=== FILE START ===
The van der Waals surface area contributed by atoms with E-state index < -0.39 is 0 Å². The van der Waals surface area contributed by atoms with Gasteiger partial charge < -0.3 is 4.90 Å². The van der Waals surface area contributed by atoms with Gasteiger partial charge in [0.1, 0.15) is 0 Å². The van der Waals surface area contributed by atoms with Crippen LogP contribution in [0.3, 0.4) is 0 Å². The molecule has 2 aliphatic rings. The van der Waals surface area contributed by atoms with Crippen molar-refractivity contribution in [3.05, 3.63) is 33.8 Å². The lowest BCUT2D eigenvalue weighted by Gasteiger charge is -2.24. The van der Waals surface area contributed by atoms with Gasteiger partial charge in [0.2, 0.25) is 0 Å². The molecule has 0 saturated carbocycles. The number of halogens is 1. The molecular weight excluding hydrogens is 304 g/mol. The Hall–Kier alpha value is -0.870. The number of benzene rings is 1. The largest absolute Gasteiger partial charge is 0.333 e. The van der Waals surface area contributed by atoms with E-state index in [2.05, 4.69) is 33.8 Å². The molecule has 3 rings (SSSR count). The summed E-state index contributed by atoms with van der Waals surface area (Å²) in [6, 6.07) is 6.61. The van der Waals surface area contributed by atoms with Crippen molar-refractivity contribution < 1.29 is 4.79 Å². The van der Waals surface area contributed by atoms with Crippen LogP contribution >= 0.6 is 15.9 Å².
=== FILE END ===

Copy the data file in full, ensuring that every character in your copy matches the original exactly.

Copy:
The van der Waals surface area contributed by atoms with E-state index < -0.39 is 0 Å². The van der Waals surface area contributed by atoms with Gasteiger partial charge < -0.3 is 4.90 Å². The van der Waals surface area contributed by atoms with Gasteiger partial charge in [0.1, 0.15) is 0 Å². The van der Waals surface area contributed by atoms with Crippen LogP contribution in [0.3, 0.4) is 0 Å². The molecule has 2 aliphatic rings. The van der Waals surface area contributed by atoms with Crippen molar-refractivity contribution in [3.05, 3.63) is 33.8 Å². The lowest BCUT2D eigenvalue weighted by Gasteiger charge is -2.24. The van der Waals surface area contributed by atoms with Gasteiger partial charge in [0.2, 0.25) is 0 Å². The molecule has 0 saturated carbocycles. The number of halogens is 1. The molecular weight excluding hydrogens is 304 g/mol. The Hall–Kier alpha value is -0.870. The number of benzene rings is 1. The largest absolute Gasteiger partial charge is 0.333 e. The van der Waals surface area contributed by atoms with E-state index in [2.05, 4.69) is 33.8 Å². The molecule has 3 rings (SSSR count). The summed E-state index contributed by atoms with van der Waals surface area (Å²) in [6, 6.07) is 6.61. The van der Waals surface area contributed by atoms with Crippen molar-refractivity contribution < 1.29 is 4.79 Å². The van der Waals surface area contributed by atoms with Crippen LogP contribution >= 0.6 is 15.9 Å².